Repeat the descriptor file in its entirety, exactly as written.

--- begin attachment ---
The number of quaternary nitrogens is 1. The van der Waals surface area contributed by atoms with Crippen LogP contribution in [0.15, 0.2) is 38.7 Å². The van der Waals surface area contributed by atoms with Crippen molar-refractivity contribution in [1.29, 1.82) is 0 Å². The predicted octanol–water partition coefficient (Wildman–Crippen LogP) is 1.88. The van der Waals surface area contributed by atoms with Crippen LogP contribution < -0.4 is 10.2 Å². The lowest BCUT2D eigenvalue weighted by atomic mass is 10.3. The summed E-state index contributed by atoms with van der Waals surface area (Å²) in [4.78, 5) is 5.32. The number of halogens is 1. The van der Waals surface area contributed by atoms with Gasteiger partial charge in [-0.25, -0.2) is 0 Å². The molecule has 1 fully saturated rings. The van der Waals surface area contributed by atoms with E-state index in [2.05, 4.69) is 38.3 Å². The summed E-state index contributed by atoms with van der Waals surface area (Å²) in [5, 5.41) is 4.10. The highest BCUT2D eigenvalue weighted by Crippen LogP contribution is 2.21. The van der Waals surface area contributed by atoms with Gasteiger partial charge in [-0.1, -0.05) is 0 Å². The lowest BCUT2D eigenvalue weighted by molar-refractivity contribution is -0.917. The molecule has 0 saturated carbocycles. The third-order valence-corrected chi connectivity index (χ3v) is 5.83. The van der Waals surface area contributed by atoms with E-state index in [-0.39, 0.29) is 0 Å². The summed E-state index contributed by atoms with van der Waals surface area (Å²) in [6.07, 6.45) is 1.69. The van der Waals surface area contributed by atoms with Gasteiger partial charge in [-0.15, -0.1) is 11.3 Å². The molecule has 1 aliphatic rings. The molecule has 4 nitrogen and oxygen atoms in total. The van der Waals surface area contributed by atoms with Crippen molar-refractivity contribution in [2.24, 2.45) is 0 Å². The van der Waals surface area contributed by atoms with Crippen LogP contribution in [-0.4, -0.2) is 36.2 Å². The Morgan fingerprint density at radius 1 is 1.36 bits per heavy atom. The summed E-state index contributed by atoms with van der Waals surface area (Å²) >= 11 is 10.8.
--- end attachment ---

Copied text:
The number of quaternary nitrogens is 1. The van der Waals surface area contributed by atoms with Crippen LogP contribution in [0.15, 0.2) is 38.7 Å². The van der Waals surface area contributed by atoms with Crippen molar-refractivity contribution in [1.29, 1.82) is 0 Å². The predicted octanol–water partition coefficient (Wildman–Crippen LogP) is 1.88. The van der Waals surface area contributed by atoms with Crippen LogP contribution < -0.4 is 10.2 Å². The lowest BCUT2D eigenvalue weighted by atomic mass is 10.3. The summed E-state index contributed by atoms with van der Waals surface area (Å²) in [4.78, 5) is 5.32. The number of halogens is 1. The van der Waals surface area contributed by atoms with Gasteiger partial charge in [-0.25, -0.2) is 0 Å². The molecule has 1 fully saturated rings. The van der Waals surface area contributed by atoms with E-state index in [2.05, 4.69) is 38.3 Å². The summed E-state index contributed by atoms with van der Waals surface area (Å²) in [5, 5.41) is 4.10. The highest BCUT2D eigenvalue weighted by Crippen LogP contribution is 2.21. The van der Waals surface area contributed by atoms with Gasteiger partial charge in [-0.1, -0.05) is 0 Å². The lowest BCUT2D eigenvalue weighted by molar-refractivity contribution is -0.917. The molecule has 0 saturated carbocycles. The third-order valence-corrected chi connectivity index (χ3v) is 5.83. The van der Waals surface area contributed by atoms with E-state index in [-0.39, 0.29) is 0 Å². The summed E-state index contributed by atoms with van der Waals surface area (Å²) in [6.07, 6.45) is 1.69. The van der Waals surface area contributed by atoms with Gasteiger partial charge in [-0.15, -0.1) is 11.3 Å². The molecule has 1 aliphatic rings. The molecule has 4 nitrogen and oxygen atoms in total. The van der Waals surface area contributed by atoms with Crippen molar-refractivity contribution in [2.24, 2.45) is 0 Å². The van der Waals surface area contributed by atoms with Crippen LogP contribution in [-0.4, -0.2) is 36.2 Å². The Morgan fingerprint density at radius 1 is 1.36 bits per heavy atom. The summed E-state index contributed by atoms with van der Waals surface area (Å²) >= 11 is 10.8.